In England, in 1387, Geoffrey Chaucer set quill to parchment and began to write down his Canterbury Tales. In an abridged modern translation the great work begins:
When April showers
End March’s drought
And the birds all sing
And the flowers come out
The pious think of a distant land
Or a pilgrimage more close at hand.
Chaucer chose a place of pilgrimage some 95 km. from the city of London, a journey of up to four days on foot. He tells us that he was on his way to Canterbury to venerate the saint and martyr Archbishop Thomas Becket, slaughtered in the cathedral there in 1187 by courtiers who believed they were acting on the orders of King Henry II. Stopping in an inn on the way, Chaucer falls in with a group of 30 travelers on the same pilgrimage. They all agree to engage in a storytelling competition on the way and the inn-keeper, Harry Bailly, joins them to act as master of ceremonies for the contest.
Chaucer’s masterpiece is the inspiration for Ken Yoder Reed’s new book The Prize-Winning Story.
Reed was brought up in a very conservative Mennonite community. The worldwide Mennonite movement is a reform branch of the Protestant church dating back to the 16th century. Reed does not describe himself as a Christian evangelist, but the character he invents as the leader of this latter-day pilgrimage, Vladimir Krakow, otherwise known as Pastor Vladdy, certainly is – an uninhibited and undiscriminating lover of Israel, the Jewish people and all things Jewish.
Vladdy, a 63-year-old ex-hippie minister from San Francisco, divorced and remarried, hosts a radio talk show called For Zion’s Sake, sponsored by the League of Christians for Israel (LOXI). Vladdy and his listeners discuss how events in the news reflect and interact with the Bible and the prophets. Each year, Vladdy organizes a trip to Israel. The Prize-Winning Story recounts the events surrounding his 15th such tour.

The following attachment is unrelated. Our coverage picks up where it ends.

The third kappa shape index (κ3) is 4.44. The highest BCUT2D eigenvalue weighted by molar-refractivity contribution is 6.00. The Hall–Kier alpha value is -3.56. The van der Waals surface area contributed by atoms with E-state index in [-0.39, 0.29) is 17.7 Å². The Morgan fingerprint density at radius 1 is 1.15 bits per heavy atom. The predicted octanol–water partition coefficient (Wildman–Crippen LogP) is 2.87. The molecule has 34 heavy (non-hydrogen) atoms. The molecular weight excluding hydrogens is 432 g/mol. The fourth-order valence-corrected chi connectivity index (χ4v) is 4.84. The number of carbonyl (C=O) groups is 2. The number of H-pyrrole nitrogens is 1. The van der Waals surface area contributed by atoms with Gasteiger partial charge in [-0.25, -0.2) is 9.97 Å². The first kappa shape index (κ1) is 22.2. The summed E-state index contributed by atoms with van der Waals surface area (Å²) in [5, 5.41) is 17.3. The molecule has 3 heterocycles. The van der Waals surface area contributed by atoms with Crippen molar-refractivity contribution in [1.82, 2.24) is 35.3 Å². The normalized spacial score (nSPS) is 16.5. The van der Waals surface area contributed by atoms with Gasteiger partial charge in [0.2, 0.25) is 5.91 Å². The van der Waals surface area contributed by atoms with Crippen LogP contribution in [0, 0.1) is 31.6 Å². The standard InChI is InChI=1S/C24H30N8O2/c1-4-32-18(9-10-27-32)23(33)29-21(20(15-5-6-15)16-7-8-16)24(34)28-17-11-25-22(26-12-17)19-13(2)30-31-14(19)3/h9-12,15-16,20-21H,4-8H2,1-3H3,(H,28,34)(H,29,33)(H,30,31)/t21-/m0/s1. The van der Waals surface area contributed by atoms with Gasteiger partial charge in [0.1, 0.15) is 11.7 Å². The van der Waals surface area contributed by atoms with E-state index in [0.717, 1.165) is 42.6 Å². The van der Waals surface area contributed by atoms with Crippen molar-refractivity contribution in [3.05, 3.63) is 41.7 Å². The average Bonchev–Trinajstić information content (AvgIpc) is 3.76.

On this occasion, Vladdy’s great friend Major Eli Bloom, described as Israel’s top counter-terrorist, joins the 14-person pilgrimage as tour guide (it becomes a 15-person group, since Reed himself is supposed to join it). Bloom dreams up the idea of turning the journey into a story-telling competition. The winner, Vladdy tells his tour members, will have their $5,000 Israel trip paid in full.
The people who choose to join Vladdy on his pilgrimage are drawn from a wide selection of American society – women seeking salvation, a couple of Silicon Valley scientists, an Ethiopian pastor and his wife, who describe themselves as “reverse missionaries” since they came to post-Christian American to spread the gospel, a farmer, a librarian and even a Jewish couple who have made it their mission to promote aliyah (immigration to Israel). Reed paints these characters with wit and empathy, and we get to know and love them.
They happen to arrive in Israel on the day that Donald Trump wins the United States presidential election. As the tour progresses, events and encounters experienced by Vladdy and his pilgrims inject a douche of reality into their earlier assumptions about Israel, while the stories they tell each other act as a sort of commentary on this growing awareness. Finally, any romantic assumptions are ripped away in a violent and shocking climax. Reed’s account of this episode and its aftermath is beautifully written, and reading it is a truly moving experience.
Despite their encounter with opinions at odds with their own and also with a harsh reality that none expected, what remains intact for the tour members is their faith and their belief in the historic mission of God’s chosen people. In this book, Reedprovides readers with a broad biblical, historical and geographic background to Israel’s story through the narrative device he has devised, as well as a picture of contemporary reality.
Intent on giving non-Jewish, and especially Christian, readers convincing reasons for supporting Judaism and Israel. Reed ventures into controversial territory. Elsewhere he has written: “When people talk about Christians replacing Jews as God’s Chosen People, we need to say ‘No, God doesn’t change His mind.’”
Into the mouths of several of his characters, he puts a rejection of that view of Christianity – known as Replacement Theology – and they condemn it as antisemitic. Yet, the issue is not cut-and-dried. Some Christian churches reconcile a belief in Replacement Theology with a profound rejection of antisemitism.
This dash of controversial opinion adds spice to Reed’s achievement in producing a wonderfully readable novel, which, as its title indicates, is filled with stories and yet provides the reader with so much more.
The Prize-Winning Story by Ken Yoder Reed | Root Source Press | 342 pages | $22